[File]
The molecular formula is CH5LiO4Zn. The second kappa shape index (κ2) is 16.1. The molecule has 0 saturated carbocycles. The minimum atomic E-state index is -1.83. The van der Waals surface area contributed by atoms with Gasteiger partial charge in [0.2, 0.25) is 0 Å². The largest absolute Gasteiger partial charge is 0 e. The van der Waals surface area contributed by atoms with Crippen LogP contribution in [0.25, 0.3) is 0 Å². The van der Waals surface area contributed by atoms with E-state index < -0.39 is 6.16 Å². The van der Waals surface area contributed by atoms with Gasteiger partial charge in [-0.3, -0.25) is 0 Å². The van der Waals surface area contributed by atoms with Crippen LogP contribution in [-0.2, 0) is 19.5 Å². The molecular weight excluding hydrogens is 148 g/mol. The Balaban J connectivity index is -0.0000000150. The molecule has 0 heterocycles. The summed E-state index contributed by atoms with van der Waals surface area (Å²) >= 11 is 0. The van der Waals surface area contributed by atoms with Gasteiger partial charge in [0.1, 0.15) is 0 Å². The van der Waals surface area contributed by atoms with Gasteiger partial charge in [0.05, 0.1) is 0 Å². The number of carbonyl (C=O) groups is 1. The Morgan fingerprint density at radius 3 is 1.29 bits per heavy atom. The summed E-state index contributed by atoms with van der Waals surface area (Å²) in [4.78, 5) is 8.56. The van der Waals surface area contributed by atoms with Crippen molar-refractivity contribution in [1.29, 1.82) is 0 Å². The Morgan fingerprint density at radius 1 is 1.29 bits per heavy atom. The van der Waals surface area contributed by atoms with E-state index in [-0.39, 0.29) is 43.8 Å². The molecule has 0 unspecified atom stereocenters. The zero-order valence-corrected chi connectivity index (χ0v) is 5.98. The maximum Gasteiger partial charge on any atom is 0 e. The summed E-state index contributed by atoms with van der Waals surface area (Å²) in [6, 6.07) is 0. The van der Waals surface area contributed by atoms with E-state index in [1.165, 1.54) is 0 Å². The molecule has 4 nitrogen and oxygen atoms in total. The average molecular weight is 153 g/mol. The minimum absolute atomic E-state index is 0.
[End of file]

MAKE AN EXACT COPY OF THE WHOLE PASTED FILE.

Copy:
The molecular formula is CH5LiO4Zn. The second kappa shape index (κ2) is 16.1. The molecule has 0 saturated carbocycles. The minimum atomic E-state index is -1.83. The van der Waals surface area contributed by atoms with Gasteiger partial charge in [0.2, 0.25) is 0 Å². The largest absolute Gasteiger partial charge is 0 e. The van der Waals surface area contributed by atoms with Crippen LogP contribution in [0.25, 0.3) is 0 Å². The van der Waals surface area contributed by atoms with E-state index < -0.39 is 6.16 Å². The van der Waals surface area contributed by atoms with Gasteiger partial charge in [-0.3, -0.25) is 0 Å². The van der Waals surface area contributed by atoms with Crippen LogP contribution in [-0.2, 0) is 19.5 Å². The molecular weight excluding hydrogens is 148 g/mol. The Balaban J connectivity index is -0.0000000150. The molecule has 0 heterocycles. The summed E-state index contributed by atoms with van der Waals surface area (Å²) >= 11 is 0. The van der Waals surface area contributed by atoms with Gasteiger partial charge in [0.1, 0.15) is 0 Å². The van der Waals surface area contributed by atoms with Gasteiger partial charge in [0.05, 0.1) is 0 Å². The number of carbonyl (C=O) groups is 1. The Morgan fingerprint density at radius 3 is 1.29 bits per heavy atom. The summed E-state index contributed by atoms with van der Waals surface area (Å²) in [4.78, 5) is 8.56. The van der Waals surface area contributed by atoms with Crippen molar-refractivity contribution in [1.29, 1.82) is 0 Å². The Morgan fingerprint density at radius 1 is 1.29 bits per heavy atom. The van der Waals surface area contributed by atoms with E-state index in [-0.39, 0.29) is 43.8 Å². The molecule has 0 unspecified atom stereocenters. The zero-order valence-corrected chi connectivity index (χ0v) is 5.98. The maximum Gasteiger partial charge on any atom is 0 e. The summed E-state index contributed by atoms with van der Waals surface area (Å²) in [6, 6.07) is 0. The van der Waals surface area contributed by atoms with E-state index in [1.165, 1.54) is 0 Å². The molecule has 4 nitrogen and oxygen atoms in total. The average molecular weight is 153 g/mol. The minimum absolute atomic E-state index is 0.